I recently received some scrumptious beads and a large pendant from The Bead Chest for review.  This California based company specializes in ethnic beads and supplies made by artisans from all over the world- particularly Africa.

I picked two of the strands (shown below)  to make my unique recycled African Bead necklace.  The black disc beads were made from recycled phonographs by Nigerian artisans.  They are very evenly made so I suspect they must have used a simple die cutter.  West African artisans do not have many tools and often improvise (see first link below).

The colorful beads are glass beads made by the people of Krobo Mountain in West Ghana. They crush glass bottles and so on. The powdered glass is "then poured into molds in order to create these round shaped beads. Decorations on the beads are made with a paste made of colored glass powder and water which is applied by hand using a thin wooden stalk. The beads are cooked a second time to fix the decor."  

The Krobo bead patterns resemble those of old Venetian trade beads which were highly prized by Africans.  See my historical post on Richard Francis Burton (the explorer not the actor!) and the crucial role trade beads helped in the European exploration of Africa.

I decided to make a simple strung necklace - the holes in the recycled photograph discs were not large enough for leather cords. As you can see, the handmade beads have some irregularity. 

Are you a beginner? See my past post on crimps, wire guardians and crimping pliers here on how to use these. The necklace I made wasn't really heavy but I doubled up on the crimp beads for extra security.  This is recommended if you are making a heavy necklace.

I also prefer using only sterling silver crimps. This soft metal holds much better than those made from plated based metal. I also do not use the first part of the crimping pliers. From my experience, a flat crimp with just my flat nose pliers works better.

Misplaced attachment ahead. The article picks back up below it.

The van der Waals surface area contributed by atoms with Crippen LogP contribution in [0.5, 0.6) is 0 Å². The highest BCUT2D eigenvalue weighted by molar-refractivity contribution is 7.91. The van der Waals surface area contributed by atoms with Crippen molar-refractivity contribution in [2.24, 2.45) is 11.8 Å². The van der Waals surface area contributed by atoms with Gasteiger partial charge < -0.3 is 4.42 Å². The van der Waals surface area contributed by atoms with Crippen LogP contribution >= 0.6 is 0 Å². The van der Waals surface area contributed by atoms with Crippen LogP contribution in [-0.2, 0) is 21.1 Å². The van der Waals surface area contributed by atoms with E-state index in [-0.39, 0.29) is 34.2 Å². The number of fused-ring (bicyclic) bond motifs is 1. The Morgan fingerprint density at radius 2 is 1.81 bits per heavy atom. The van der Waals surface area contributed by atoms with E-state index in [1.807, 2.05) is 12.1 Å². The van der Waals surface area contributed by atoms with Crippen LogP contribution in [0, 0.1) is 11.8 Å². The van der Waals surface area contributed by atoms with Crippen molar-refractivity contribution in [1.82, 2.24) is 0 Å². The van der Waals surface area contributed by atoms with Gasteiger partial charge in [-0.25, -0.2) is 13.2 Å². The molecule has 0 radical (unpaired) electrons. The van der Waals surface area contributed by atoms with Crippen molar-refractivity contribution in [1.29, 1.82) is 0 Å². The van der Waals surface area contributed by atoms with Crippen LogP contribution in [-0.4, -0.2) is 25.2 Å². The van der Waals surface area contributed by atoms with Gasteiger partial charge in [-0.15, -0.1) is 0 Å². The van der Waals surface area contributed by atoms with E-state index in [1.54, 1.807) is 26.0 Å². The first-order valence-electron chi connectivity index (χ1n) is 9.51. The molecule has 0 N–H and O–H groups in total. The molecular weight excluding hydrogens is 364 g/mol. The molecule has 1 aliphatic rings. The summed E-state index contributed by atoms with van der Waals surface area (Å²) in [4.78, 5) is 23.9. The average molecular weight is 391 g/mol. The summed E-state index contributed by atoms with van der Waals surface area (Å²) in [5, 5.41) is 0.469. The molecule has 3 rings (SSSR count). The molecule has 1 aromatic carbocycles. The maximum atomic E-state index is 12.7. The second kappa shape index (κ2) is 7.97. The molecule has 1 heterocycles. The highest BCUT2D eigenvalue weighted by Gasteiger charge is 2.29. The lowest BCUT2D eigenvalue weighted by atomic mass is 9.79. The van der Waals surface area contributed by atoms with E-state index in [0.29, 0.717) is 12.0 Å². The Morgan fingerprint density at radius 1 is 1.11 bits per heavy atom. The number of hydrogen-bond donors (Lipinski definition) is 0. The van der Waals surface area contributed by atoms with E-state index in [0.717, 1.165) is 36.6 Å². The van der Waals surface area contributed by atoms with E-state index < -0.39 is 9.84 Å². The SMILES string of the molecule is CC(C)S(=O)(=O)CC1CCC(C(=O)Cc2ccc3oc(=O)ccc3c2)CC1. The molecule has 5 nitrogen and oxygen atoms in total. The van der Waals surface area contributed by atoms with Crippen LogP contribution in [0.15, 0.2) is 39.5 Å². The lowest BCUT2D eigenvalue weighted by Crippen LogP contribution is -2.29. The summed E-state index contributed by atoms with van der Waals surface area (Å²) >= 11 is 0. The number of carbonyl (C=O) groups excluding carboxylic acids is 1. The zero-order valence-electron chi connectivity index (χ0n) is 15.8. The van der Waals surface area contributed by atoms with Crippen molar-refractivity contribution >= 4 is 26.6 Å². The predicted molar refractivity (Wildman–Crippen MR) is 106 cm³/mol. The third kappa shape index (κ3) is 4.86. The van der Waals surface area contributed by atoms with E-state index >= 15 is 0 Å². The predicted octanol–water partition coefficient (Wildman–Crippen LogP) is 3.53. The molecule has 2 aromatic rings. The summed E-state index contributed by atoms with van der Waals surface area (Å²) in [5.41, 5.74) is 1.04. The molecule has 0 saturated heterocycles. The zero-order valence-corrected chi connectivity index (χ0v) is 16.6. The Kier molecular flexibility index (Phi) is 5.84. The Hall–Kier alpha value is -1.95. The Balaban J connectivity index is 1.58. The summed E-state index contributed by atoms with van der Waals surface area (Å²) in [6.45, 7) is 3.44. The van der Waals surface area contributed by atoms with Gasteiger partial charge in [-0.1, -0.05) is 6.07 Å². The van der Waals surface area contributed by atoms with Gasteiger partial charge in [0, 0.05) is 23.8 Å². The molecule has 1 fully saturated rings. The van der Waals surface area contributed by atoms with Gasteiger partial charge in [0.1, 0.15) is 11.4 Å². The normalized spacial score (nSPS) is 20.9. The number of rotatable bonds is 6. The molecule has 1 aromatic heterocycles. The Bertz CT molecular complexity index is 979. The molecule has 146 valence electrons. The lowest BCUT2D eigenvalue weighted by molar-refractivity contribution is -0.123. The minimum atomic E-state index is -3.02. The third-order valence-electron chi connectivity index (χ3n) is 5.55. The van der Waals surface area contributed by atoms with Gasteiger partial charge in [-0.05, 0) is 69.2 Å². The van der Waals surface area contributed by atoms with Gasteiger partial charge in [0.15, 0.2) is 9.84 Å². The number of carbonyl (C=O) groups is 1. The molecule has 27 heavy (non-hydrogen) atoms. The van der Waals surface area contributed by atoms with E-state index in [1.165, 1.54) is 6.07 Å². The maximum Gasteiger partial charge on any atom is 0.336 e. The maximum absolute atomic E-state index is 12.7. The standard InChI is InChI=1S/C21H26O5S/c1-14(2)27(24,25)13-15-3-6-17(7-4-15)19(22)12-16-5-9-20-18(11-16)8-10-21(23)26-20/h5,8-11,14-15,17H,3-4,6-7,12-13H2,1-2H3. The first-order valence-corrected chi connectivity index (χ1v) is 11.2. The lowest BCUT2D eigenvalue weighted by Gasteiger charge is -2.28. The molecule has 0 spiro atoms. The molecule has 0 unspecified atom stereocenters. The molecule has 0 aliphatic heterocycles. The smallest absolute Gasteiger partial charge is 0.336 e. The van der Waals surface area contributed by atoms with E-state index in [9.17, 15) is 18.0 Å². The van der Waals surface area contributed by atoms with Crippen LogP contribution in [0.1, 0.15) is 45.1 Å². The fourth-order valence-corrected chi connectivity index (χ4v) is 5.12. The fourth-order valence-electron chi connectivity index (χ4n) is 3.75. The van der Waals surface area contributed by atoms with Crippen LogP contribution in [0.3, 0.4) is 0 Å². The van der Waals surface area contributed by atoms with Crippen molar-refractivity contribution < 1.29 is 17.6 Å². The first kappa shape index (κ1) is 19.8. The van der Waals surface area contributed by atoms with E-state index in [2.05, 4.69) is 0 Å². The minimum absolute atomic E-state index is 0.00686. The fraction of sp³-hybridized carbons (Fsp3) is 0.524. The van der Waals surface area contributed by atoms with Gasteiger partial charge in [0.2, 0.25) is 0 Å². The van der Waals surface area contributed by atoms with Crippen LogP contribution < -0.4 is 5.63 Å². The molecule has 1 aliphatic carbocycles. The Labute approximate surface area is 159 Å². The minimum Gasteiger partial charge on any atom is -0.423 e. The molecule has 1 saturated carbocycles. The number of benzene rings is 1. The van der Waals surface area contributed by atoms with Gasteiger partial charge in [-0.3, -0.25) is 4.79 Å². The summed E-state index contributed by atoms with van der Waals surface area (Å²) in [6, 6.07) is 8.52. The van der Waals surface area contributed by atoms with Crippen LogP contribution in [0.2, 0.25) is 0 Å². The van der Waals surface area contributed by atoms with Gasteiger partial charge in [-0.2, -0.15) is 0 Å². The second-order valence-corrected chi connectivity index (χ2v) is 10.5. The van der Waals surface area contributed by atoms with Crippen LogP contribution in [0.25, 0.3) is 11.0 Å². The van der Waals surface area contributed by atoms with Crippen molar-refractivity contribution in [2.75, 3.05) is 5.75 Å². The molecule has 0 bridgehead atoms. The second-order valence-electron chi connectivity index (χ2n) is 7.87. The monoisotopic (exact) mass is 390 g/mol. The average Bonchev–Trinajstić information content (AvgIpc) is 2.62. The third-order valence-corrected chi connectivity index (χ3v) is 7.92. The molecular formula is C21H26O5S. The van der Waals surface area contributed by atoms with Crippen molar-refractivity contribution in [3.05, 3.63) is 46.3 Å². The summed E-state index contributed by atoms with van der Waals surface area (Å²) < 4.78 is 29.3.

But I do use my crimping pliers to round off the flattened crimp beads.

Since my crimps were sterling silver and my necklace was designed with gold tone findings, I used crimp covers to hide them.  I've come across beginners in my local classes  who are wary of crimp covers.  The best advice I can give is to use broad nose pliers which have more surface area. And to close the covers slowly with even pressure. 

Here is another tip. I love TierraCast's clasp collection, so I used one for this design.  I recommend a safety chain if you do use a hook rather than say, a lobster clasp.  Sometimes, a necklace can get undone when you are say, shrugging off a coat!

There you have it - a funky recycled African bead necklace. I still have loads of these beads left over as the strands were very long.

I used my iPhone 6S with the Camera+  app for all the above photographs. I used the Orangemonkie studio which comes equipped with LED lights - for artificial light photography in my windowless basement studio. The Foldio2 is particularly affordable. I use the Foldio3 because I need the room for tutorial photography.  

My online class Easy Guide to Smartphone Jewelry Photography is now available. Read more about it here.  

Before You Go:

This blog may contain affiliate links. I do receive a small fee for any products purchased through affiliate links. This goes towards the support of this blog and to provide resource information to readers. The opinions expressed are solely my own. They would be the same whether or not I receive any compensation.
Original Post by THE BEADING GEM
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